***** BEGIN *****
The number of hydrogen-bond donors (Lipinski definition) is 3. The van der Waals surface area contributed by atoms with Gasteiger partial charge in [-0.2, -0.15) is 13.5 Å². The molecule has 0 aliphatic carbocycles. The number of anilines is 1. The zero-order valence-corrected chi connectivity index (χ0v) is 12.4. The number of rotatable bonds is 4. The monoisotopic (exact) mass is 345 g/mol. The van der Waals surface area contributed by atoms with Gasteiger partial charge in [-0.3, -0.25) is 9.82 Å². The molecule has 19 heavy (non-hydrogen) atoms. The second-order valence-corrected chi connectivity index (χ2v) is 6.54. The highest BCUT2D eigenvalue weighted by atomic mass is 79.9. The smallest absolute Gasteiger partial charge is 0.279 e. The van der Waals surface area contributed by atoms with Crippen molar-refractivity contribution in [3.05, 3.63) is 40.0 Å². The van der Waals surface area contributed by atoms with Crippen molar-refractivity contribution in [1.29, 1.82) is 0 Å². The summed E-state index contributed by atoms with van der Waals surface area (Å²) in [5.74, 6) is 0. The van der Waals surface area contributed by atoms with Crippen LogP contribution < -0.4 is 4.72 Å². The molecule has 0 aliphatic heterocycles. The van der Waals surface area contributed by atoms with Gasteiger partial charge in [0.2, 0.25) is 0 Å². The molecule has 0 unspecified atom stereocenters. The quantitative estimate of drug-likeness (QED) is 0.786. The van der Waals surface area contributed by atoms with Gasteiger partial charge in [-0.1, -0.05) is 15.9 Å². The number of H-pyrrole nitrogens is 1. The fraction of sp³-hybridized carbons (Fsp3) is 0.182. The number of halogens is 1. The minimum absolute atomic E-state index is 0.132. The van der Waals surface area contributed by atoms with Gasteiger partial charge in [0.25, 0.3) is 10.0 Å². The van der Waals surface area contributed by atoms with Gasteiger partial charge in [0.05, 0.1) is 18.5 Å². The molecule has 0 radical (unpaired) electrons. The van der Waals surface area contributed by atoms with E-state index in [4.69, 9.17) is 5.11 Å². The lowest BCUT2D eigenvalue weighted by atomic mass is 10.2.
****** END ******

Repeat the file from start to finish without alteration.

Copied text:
The number of hydrogen-bond donors (Lipinski definition) is 3. The van der Waals surface area contributed by atoms with Gasteiger partial charge in [-0.2, -0.15) is 13.5 Å². The molecule has 0 aliphatic carbocycles. The number of anilines is 1. The zero-order valence-corrected chi connectivity index (χ0v) is 12.4. The number of rotatable bonds is 4. The monoisotopic (exact) mass is 345 g/mol. The van der Waals surface area contributed by atoms with Gasteiger partial charge in [-0.3, -0.25) is 9.82 Å². The molecule has 19 heavy (non-hydrogen) atoms. The second-order valence-corrected chi connectivity index (χ2v) is 6.54. The highest BCUT2D eigenvalue weighted by atomic mass is 79.9. The smallest absolute Gasteiger partial charge is 0.279 e. The van der Waals surface area contributed by atoms with Crippen molar-refractivity contribution in [3.05, 3.63) is 40.0 Å². The van der Waals surface area contributed by atoms with Crippen molar-refractivity contribution in [1.29, 1.82) is 0 Å². The summed E-state index contributed by atoms with van der Waals surface area (Å²) in [5.74, 6) is 0. The van der Waals surface area contributed by atoms with Crippen LogP contribution < -0.4 is 4.72 Å². The molecule has 0 aliphatic heterocycles. The van der Waals surface area contributed by atoms with Gasteiger partial charge in [0.2, 0.25) is 0 Å². The molecule has 0 unspecified atom stereocenters. The quantitative estimate of drug-likeness (QED) is 0.786. The van der Waals surface area contributed by atoms with Gasteiger partial charge in [-0.1, -0.05) is 15.9 Å². The number of H-pyrrole nitrogens is 1. The fraction of sp³-hybridized carbons (Fsp3) is 0.182. The number of halogens is 1. The minimum absolute atomic E-state index is 0.132. The van der Waals surface area contributed by atoms with Gasteiger partial charge in [0.25, 0.3) is 10.0 Å². The van der Waals surface area contributed by atoms with Gasteiger partial charge in [0.05, 0.1) is 18.5 Å². The molecule has 0 radical (unpaired) electrons. The van der Waals surface area contributed by atoms with E-state index in [4.69, 9.17) is 5.11 Å². The lowest BCUT2D eigenvalue weighted by atomic mass is 10.2.